In order to capitalize on the tailwinds that are helping activists, they must realize that their reputation is the most powerful weapon in their arsenal. Funds that strike an effective balance between quiet advocacy and calibrated confrontation with boards, establish working relationships with pension funds, and become viewed as positive agents for change by the media, proxy advisory firms and others in the corporate governance arena will be the ones who translate the golden age of activism into riches for their LPs.
It used to be that pension funds and other real money asset managers were passive investors. If they didn’t like a stock or management at a corporation, they sold their positions and moved on. Things are changing, though, and these “sleeping giants” are stirring. Indeed, they are being forced to wake up because they are being pulled in two opposite directions.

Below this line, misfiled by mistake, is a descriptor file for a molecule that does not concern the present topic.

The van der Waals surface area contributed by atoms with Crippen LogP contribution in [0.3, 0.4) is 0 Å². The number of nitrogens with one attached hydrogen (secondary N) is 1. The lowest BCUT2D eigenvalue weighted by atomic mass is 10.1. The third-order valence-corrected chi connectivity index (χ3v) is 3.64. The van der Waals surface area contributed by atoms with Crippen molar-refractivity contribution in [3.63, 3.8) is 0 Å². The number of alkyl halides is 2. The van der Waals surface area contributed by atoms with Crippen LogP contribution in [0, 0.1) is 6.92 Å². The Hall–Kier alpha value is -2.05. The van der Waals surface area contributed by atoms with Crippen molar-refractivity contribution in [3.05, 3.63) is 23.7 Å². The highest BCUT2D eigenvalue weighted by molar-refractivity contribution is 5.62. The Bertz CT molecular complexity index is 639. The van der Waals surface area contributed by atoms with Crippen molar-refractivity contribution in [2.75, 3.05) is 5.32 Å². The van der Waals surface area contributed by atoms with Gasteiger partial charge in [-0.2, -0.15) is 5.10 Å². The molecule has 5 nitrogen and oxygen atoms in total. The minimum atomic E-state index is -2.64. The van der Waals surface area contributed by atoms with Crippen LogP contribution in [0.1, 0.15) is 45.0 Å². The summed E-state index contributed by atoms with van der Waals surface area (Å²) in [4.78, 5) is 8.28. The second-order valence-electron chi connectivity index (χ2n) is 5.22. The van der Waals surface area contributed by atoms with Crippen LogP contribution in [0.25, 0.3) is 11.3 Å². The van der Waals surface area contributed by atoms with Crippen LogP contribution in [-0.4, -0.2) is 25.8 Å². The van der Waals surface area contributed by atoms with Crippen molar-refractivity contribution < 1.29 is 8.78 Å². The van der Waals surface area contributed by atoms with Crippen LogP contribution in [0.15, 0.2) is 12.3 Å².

On one side are the activists, who have learned that it’s better to have allies among institutional shareholders than go it alone when trying to pressure boards and management. On the other side is management, which realizes that if they keep their institutional shareholders close, they have a better shot at resisting or event deterring activist campaigns.
Corporations have stepped up their IR game and a pension plan like TIAA-CREF can meet with as many as 450 companies in the span of one year. On the corporate agenda: getting support for pay packages, board members and other governance issues that are frequently the target of agitation by hedge funds.